When Americans go to the polls on Election Day next November, the United States will be a different place: The population will be a little less white, a bit more Hispanic and slightly more Asian. It will also be a little bit older as the Baby Boom generation continues its march from the workforce toward retirement.
All these changes will play a role in defining the 2016 election because they will alter the contours of the electorate. Each of those demographic slices brings with it different political attitudes and perceptions - leftward and rightward leanings - that manifest themselves at the ballot box.
The shifts over the next year may not be decisive on their own, but they are part of the complicated math problem that defines who we are as a nation and who we are becoming. Adding births and immigration inflows and subtracting deaths and emigration outflows provides a glimpse at the changing face of America.
Small Numbers, Big Changes
In total, there will be 2.6 million more people living in the United States next November than there are today, according to the estimates from the U.S. Census. And all the main racial and ethnic groups will see growth, but that growth will not be distributed evenly.
Non-Hispanic white Americans are still the largest racial/ethnic group in the United States and there will about 239,000 more of them next November. But as their numbers grow, they will actually become a slightly smaller part of the whole, falling from 61.7 percent of the population to 61.3 percent.
That percentage shrinks a little bit each year and, politically speaking, that's not good news for Republicans. Non-Hispanic whites are one of the GOP's most reliable voting blocs. In 2012 Republican Mitt Romney won those voters by 20 points, 59 percent to 39 percent for President Barack Obama.
How is it there will be more non-Hispanic whites but they will be a smaller part of the population next Election Day? Because the big minority groups will add more people by next November, in some cases many more.
Hispanic Growth Surging
The growth among Hispanics in the above table is particularly remarkable. There will be 1.3 million more Hispanics living in the United States next November than there are today. That's half of the total 2.6 million in growth. Growth in Hispanics older than 18 (the legal voting age) alone, is estimated to be 1.1 million, according to Census. And that's potentially very good news for Democrats. In 2012, Mr. Obama won 71 percent of the Hispanic vote.
In fact, the above table seems to be full of good news for Democrats. All the growing groups - are reliably Democratic in their voting habits. Mr. Obama also won 73 percent of the Asian vote and an astounding 93 percent of African-American voters.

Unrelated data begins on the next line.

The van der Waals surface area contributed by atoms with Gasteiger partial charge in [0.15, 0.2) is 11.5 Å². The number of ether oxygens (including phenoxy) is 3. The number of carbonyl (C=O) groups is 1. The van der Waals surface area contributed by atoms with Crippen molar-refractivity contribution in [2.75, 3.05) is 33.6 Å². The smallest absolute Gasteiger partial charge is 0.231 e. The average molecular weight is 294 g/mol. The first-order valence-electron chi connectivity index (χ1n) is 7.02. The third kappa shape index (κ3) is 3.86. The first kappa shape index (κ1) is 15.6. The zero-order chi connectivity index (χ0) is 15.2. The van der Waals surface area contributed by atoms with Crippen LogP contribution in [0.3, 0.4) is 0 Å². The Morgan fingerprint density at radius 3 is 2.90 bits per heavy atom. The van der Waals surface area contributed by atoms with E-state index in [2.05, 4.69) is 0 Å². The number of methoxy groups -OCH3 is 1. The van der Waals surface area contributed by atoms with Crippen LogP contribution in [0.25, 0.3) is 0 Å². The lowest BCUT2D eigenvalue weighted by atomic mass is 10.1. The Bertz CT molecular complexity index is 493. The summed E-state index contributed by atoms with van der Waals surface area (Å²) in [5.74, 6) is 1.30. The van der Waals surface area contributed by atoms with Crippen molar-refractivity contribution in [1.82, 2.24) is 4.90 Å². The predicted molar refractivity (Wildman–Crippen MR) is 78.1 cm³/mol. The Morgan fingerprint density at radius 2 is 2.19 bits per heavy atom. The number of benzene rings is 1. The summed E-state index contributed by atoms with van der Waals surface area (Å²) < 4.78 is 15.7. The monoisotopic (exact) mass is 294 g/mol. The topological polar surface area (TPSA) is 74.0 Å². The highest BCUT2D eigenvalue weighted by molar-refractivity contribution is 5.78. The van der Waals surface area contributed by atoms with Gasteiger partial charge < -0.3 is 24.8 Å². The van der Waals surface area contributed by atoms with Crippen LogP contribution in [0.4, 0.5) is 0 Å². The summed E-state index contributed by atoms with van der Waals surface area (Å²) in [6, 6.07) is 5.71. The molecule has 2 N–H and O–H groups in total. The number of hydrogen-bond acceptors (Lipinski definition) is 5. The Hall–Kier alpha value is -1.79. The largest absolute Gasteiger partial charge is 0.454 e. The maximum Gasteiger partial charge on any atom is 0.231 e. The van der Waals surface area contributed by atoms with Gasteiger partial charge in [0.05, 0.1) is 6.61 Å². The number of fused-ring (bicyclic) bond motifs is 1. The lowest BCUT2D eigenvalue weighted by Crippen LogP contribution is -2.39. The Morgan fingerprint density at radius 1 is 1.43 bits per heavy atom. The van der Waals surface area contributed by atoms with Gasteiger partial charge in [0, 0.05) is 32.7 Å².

Not Yet A Plurality Nation
These numbers represent the annual impact of the long march toward the plurality nation that sits on the horizon. The Census currently projects that the United States will become "majority minority" in 2044 - meaning that is the year non-Hispanic whites will make up less than 50 percent of the population.
And all these shifts look much more dramatic when you look at how the 2016 numbers compare to 2012.
But Republicans will still have a few points in their favor in the America that goes to the polls in Election Day 2016.
First, all that new population that leans Democratic does not necessarily translate to new Democratic voters. There are, of course, questions of citizenship as anyone who has followed this campaign and the immigration debate around it knows. These numbers measure people, not eligible or registered voters.
Second, there is the other big factor in the changing face of America: it's growing grayer. A big chunk of the Baby Boomers, the group that has defined politics for the last few decades, is moving from the workforce into retirement every year and 2016 is not an exception.
By next November there will be an additional 1.5 million Americans over the age of 65 and that's a voter segment that's been very good to the GOP. Mr. Romney won 56 percent of the 65-or-older vote in 2012.
Of course, there's no knowing if the political lean of these many demographic slices will continue through 2016 - if Hispanics will remain as reliably Democratic or retirees will stay as strongly Republican. But the larger point is clear.
In 12 months the composite picture of the American electorate will be a shade less white, a bit more gray and still evolving into something different.